Study: BPA research might have been bias

Apr 17, 2007

A U.S. scientific journal says bias might have resulted in inconsistent study results concerning the danger of a chemical found in many products.

Bisphenol A, or BPA, is a weak synthetic estrogen used in a variety of consumer products including baby bottles and food and beverage containers. Some animal studies have linked BPA with such adverse health effects as obesity and cancer and there's concern it might cause similar adverse effects in humans.

Among government and industry experiments on lab animals and tissues, 153 found adverse effects and 14 did not. The majority of those reporting no harm were funded by chemical corporations, the journal Chemical & Engineering News reported.

Now an editorial in the journal's April 16 issue by Senior Editor Bette Hileman highlights a number of potential sources of bias behind the inconsistent study outcomes, including the use of strains of rats that are insensitive to estrogen and choosing batches of animal feed that vary widely in their estrogenic activities.

The American Chemical Society journal said only an unbiased panel with appropriate expertise can resolve the apparently conflicting results of the BPA-related health studies.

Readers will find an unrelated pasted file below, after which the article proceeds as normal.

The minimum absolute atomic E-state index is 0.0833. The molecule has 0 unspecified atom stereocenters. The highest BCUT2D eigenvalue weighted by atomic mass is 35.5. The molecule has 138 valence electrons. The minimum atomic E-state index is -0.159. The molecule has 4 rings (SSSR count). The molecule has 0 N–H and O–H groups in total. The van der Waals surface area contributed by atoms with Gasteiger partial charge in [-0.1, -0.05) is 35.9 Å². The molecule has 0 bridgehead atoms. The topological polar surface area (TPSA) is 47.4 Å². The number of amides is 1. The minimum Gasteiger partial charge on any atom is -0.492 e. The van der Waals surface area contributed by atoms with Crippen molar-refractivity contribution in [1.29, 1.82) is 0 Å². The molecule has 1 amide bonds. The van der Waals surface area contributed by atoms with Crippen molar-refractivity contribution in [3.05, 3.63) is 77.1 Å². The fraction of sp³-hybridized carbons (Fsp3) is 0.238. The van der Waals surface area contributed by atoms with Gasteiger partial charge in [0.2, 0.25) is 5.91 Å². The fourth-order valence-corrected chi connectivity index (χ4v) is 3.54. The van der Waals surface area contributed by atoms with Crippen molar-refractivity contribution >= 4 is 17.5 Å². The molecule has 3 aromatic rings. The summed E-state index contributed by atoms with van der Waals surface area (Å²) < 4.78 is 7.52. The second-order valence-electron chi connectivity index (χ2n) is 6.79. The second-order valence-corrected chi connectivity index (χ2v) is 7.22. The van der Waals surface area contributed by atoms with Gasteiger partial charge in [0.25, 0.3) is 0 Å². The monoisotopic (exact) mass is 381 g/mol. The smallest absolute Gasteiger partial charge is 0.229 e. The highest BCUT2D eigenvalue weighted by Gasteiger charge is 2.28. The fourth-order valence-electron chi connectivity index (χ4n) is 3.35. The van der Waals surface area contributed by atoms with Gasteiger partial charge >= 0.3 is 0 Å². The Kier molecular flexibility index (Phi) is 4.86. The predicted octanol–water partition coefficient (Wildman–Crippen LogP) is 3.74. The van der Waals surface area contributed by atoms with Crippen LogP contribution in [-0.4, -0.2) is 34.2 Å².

Copyright 2007 by United Press International

Explore further: Best of Last Week – New type of qubit created, Hubble sees a glowing galaxy and extreme agreeing may solve disagreements

add to favorites email to friend print save as pdf

Related Stories

Molecular modelling to help create better, safer drugs

May 24, 2013

(Phys.org) —How our bodies break down the common drugs ibuprofen, diclofenac and warfarin is the subject of a new study from the University of Bristol, published in the Journal of the American Chemical So ...

Proposed Mars 'Icebreaker' mission detailed

Apr 18, 2014

Scientists supported by the Astrobiology Technology for Exploring Planets (ASTEP) and Astrobiology Instrument Development Programs (ASTID) have outlined the proposed 'Icebreaker' mission to Mars in a recent ...

Recommended for you

Radar search to find lost Aboriginal burial site

43 minutes ago

Scientists said Tuesday they hope that radar technology will help them find a century-old Aboriginal burial ground on an Australian island, bringing some closure to the local indigenous population.

'Moral victories' might spare you from losing again

10 hours ago

It's human nature to hate losing. Unfortunately, it's also human nature to overreact to a loss, potentially abandoning a solid strategy and thus increasing your chances of losing the next time around.

User comments : 0